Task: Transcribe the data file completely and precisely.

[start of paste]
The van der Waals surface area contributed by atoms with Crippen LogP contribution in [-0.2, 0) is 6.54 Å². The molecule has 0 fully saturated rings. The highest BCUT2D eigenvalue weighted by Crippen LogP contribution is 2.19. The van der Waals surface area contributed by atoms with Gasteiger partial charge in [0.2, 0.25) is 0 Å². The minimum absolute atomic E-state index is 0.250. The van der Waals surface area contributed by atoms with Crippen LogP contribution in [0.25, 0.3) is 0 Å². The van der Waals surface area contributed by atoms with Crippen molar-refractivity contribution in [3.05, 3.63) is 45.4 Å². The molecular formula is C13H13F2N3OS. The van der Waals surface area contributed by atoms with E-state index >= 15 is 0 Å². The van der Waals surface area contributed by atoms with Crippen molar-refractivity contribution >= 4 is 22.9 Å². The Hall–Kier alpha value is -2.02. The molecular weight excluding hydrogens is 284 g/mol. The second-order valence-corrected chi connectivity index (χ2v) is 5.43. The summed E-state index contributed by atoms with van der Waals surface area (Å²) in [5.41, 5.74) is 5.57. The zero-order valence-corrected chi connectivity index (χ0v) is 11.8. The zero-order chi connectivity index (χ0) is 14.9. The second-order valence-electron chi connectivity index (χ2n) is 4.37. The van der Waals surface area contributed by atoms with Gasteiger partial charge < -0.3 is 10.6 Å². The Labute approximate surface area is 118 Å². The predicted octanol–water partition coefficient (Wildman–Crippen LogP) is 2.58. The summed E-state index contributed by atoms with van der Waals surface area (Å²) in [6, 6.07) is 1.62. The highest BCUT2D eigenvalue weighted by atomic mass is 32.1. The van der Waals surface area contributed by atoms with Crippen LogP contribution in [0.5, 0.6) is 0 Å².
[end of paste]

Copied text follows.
The van der Waals surface area contributed by atoms with Crippen LogP contribution in [-0.2, 0) is 6.54 Å². The molecule has 0 fully saturated rings. The highest BCUT2D eigenvalue weighted by Crippen LogP contribution is 2.19. The van der Waals surface area contributed by atoms with Gasteiger partial charge in [0.2, 0.25) is 0 Å². The minimum absolute atomic E-state index is 0.250. The van der Waals surface area contributed by atoms with Crippen LogP contribution in [0.25, 0.3) is 0 Å². The van der Waals surface area contributed by atoms with Crippen molar-refractivity contribution in [3.05, 3.63) is 45.4 Å². The molecular formula is C13H13F2N3OS. The van der Waals surface area contributed by atoms with E-state index >= 15 is 0 Å². The van der Waals surface area contributed by atoms with Crippen molar-refractivity contribution >= 4 is 22.9 Å². The Hall–Kier alpha value is -2.02. The molecular weight excluding hydrogens is 284 g/mol. The second-order valence-corrected chi connectivity index (χ2v) is 5.43. The summed E-state index contributed by atoms with van der Waals surface area (Å²) in [5.41, 5.74) is 5.57. The zero-order valence-corrected chi connectivity index (χ0v) is 11.8. The zero-order chi connectivity index (χ0) is 14.9. The second-order valence-electron chi connectivity index (χ2n) is 4.37. The van der Waals surface area contributed by atoms with Gasteiger partial charge < -0.3 is 10.6 Å². The Labute approximate surface area is 118 Å². The predicted octanol–water partition coefficient (Wildman–Crippen LogP) is 2.58. The summed E-state index contributed by atoms with van der Waals surface area (Å²) in [6, 6.07) is 1.62. The highest BCUT2D eigenvalue weighted by atomic mass is 32.1. The van der Waals surface area contributed by atoms with Crippen LogP contribution in [0.5, 0.6) is 0 Å².